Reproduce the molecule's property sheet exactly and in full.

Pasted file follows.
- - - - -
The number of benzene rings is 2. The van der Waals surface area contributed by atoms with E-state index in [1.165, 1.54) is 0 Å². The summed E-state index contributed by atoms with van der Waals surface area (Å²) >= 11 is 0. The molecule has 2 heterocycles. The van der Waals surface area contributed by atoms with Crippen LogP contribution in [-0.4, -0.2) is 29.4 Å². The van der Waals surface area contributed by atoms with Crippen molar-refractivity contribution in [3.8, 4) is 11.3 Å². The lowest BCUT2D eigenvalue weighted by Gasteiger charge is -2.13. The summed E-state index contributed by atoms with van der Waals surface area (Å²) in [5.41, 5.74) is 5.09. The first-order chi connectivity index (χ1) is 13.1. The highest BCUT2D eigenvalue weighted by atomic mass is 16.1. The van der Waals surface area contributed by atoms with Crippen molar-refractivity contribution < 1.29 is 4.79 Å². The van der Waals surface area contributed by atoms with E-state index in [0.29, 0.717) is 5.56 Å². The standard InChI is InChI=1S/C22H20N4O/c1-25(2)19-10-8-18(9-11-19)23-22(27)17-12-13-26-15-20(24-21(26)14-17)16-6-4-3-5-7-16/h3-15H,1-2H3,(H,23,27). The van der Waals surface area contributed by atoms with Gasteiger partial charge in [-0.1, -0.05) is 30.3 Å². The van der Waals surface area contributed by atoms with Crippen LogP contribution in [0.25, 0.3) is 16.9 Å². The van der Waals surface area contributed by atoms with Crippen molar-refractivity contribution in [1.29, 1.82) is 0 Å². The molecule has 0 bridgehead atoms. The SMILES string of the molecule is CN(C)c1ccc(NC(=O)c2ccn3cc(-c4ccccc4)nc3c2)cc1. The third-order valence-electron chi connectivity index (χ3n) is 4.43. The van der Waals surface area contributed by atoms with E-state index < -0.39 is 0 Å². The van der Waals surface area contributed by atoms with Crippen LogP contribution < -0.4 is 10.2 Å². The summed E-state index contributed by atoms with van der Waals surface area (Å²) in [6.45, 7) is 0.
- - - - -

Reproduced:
The number of benzene rings is 2. The van der Waals surface area contributed by atoms with E-state index in [1.165, 1.54) is 0 Å². The summed E-state index contributed by atoms with van der Waals surface area (Å²) >= 11 is 0. The molecule has 2 heterocycles. The van der Waals surface area contributed by atoms with Crippen LogP contribution in [-0.4, -0.2) is 29.4 Å². The van der Waals surface area contributed by atoms with Crippen molar-refractivity contribution in [3.8, 4) is 11.3 Å². The lowest BCUT2D eigenvalue weighted by Gasteiger charge is -2.13. The summed E-state index contributed by atoms with van der Waals surface area (Å²) in [5.41, 5.74) is 5.09. The first-order chi connectivity index (χ1) is 13.1. The highest BCUT2D eigenvalue weighted by atomic mass is 16.1. The van der Waals surface area contributed by atoms with Crippen molar-refractivity contribution < 1.29 is 4.79 Å². The van der Waals surface area contributed by atoms with E-state index in [0.29, 0.717) is 5.56 Å². The standard InChI is InChI=1S/C22H20N4O/c1-25(2)19-10-8-18(9-11-19)23-22(27)17-12-13-26-15-20(24-21(26)14-17)16-6-4-3-5-7-16/h3-15H,1-2H3,(H,23,27). The van der Waals surface area contributed by atoms with Gasteiger partial charge in [-0.1, -0.05) is 30.3 Å². The van der Waals surface area contributed by atoms with Crippen LogP contribution in [0.25, 0.3) is 16.9 Å². The van der Waals surface area contributed by atoms with Crippen molar-refractivity contribution in [1.29, 1.82) is 0 Å². The molecule has 0 bridgehead atoms. The SMILES string of the molecule is CN(C)c1ccc(NC(=O)c2ccn3cc(-c4ccccc4)nc3c2)cc1. The third-order valence-electron chi connectivity index (χ3n) is 4.43. The van der Waals surface area contributed by atoms with E-state index < -0.39 is 0 Å². The van der Waals surface area contributed by atoms with Crippen LogP contribution < -0.4 is 10.2 Å². The summed E-state index contributed by atoms with van der Waals surface area (Å²) in [6.45, 7) is 0.